While not very mainstream, “UX Writer” is a buzzword job title used by some companies in Silicon Valley. Google and Twitter were one of the first companies to create job listings, in which they described the job as content that helps users accomplish the task at hand. Don’t be surprised if job descriptions require knowledge in UX design and micro-copy.
What does a UX Writer Even Do?
UX means “user experience,” and is about the way a customer interacts with your brand. This can encompass the experience of the customer stumbling on the website, search engine description, or feedback from user actions on a website or app.
A UX writer’s art is to be sensitive to one’s emotions when using the product and taking advantage of the human brain’s reward circuitry. Copy, with careful word-smithing, must be written for every critical function of the software.
Let’s say a user is brought to a part of the web app or website to make a rather large purchase. Clicking that BUY button will likely send some shivers down anyone’s spine. This is why a carefully crafted thank you message can calm one’s nerves.
A UX writer’s educational background will likely be very similar to a copywriter, although it would be favorable with some experience in marketing or technology. This may include those experienced in editorial, journalism, creative writing, or public relations. As far as the type of college degree is concerned, you may find they range from English to Computer Science in a typical resume.
Since the UX Writer position can be quite dynamic and often changing in definition, the writer will have to work in an agile, independent, & spontaneous manner. They may be responsible for generating their own wireframes or editorial strategies while interacting with the company’s multiple departments.
Do I need a UX Writer Or Just a Copywriter?
Your design team and software development team would typically work separately and pass things off to the marketing team. Within the depths of the marketing team, a copywriter would be tasked with writing promotional content with strong calls to action. It is a flexible process that could apply to both print or online publication, but things are shifting towards the internet.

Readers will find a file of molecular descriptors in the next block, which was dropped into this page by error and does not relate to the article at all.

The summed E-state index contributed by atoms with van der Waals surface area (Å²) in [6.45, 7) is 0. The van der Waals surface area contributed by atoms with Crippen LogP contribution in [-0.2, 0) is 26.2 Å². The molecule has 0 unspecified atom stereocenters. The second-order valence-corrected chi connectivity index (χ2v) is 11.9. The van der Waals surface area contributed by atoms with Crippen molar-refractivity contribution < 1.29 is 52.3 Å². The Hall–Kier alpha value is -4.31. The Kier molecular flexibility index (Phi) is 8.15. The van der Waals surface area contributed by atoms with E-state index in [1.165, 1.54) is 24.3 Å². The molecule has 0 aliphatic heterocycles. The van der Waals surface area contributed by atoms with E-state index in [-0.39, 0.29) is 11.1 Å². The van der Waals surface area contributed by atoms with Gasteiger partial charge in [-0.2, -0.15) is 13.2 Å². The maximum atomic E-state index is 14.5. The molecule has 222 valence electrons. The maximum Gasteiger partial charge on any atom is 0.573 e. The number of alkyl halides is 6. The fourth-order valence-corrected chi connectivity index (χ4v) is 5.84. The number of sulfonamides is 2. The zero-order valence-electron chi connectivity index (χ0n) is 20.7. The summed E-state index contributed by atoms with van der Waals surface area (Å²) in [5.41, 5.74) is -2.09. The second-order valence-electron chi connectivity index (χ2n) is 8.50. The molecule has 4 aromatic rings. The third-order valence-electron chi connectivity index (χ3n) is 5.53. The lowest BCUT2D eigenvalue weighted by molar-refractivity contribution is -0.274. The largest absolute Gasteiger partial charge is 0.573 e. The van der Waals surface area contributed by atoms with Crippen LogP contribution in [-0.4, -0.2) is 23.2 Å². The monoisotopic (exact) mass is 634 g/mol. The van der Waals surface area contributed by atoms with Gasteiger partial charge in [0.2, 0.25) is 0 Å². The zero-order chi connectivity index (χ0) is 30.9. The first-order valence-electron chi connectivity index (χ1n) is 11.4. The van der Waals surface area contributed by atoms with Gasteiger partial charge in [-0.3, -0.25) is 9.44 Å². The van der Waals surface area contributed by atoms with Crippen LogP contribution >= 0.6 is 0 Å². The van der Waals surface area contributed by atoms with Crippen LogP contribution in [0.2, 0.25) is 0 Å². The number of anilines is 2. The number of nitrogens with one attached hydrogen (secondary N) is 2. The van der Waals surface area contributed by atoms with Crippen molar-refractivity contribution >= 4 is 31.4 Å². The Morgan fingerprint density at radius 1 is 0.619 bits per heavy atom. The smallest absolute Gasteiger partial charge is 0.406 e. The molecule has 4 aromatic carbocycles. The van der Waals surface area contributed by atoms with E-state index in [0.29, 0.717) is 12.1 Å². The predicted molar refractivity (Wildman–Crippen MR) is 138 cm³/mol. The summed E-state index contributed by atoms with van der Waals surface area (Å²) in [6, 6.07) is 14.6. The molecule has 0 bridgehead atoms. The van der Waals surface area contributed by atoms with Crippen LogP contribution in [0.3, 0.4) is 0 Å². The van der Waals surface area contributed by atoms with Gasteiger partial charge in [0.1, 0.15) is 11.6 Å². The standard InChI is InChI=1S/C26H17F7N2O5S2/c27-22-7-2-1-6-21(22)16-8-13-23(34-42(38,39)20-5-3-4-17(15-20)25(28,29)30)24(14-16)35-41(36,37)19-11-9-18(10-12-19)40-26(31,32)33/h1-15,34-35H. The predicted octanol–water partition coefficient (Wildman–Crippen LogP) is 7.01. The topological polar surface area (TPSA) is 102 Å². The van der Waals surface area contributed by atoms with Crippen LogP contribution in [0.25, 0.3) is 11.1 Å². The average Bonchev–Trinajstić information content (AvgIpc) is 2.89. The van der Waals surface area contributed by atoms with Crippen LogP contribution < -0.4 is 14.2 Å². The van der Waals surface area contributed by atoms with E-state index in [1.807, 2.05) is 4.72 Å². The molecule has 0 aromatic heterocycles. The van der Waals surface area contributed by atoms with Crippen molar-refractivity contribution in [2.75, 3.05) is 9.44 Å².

Although not set in stone, a UX writer may work closer to the front-end development team than the marketing department. With the writer rubbing shoulders with developers and the UX team, she or he can make the production of content in-sync with the direction of development.
The content of a copywriter may be too generalized to be used as UX microcopy for most functions. This is likely due to the lack of UX experience of a typical copywriter and communication barriers set up by a company. Of course, a copywriter is still an important part of a project to write marketing content or persuasive product descriptions.
Interviewing for a UX Writer
If the candidate doesn’t specifically have experience with UX design or writing, you will want to see samples in micro-copy. While any copywriter may know how to put an article or email together, but that doesn’t mean that they are good at micro-copy.
It would be best if you interviewed a UX Writer in the same manner as a visual designer. You will want to test them on word choice for micro-copy. It should then be followed up by having them justify why each word fits. An experienced writer would back up their decision with solid research and a bit of common sense.
While the UX writer is a new and loosely defined job role, it will likely become widespread in the future. Since technology is now so deeply embedded in our everyday lives, companies need storytellers to give their product a relatable voice. In the words of the Harvard Business Review, your company is only as good as your writing.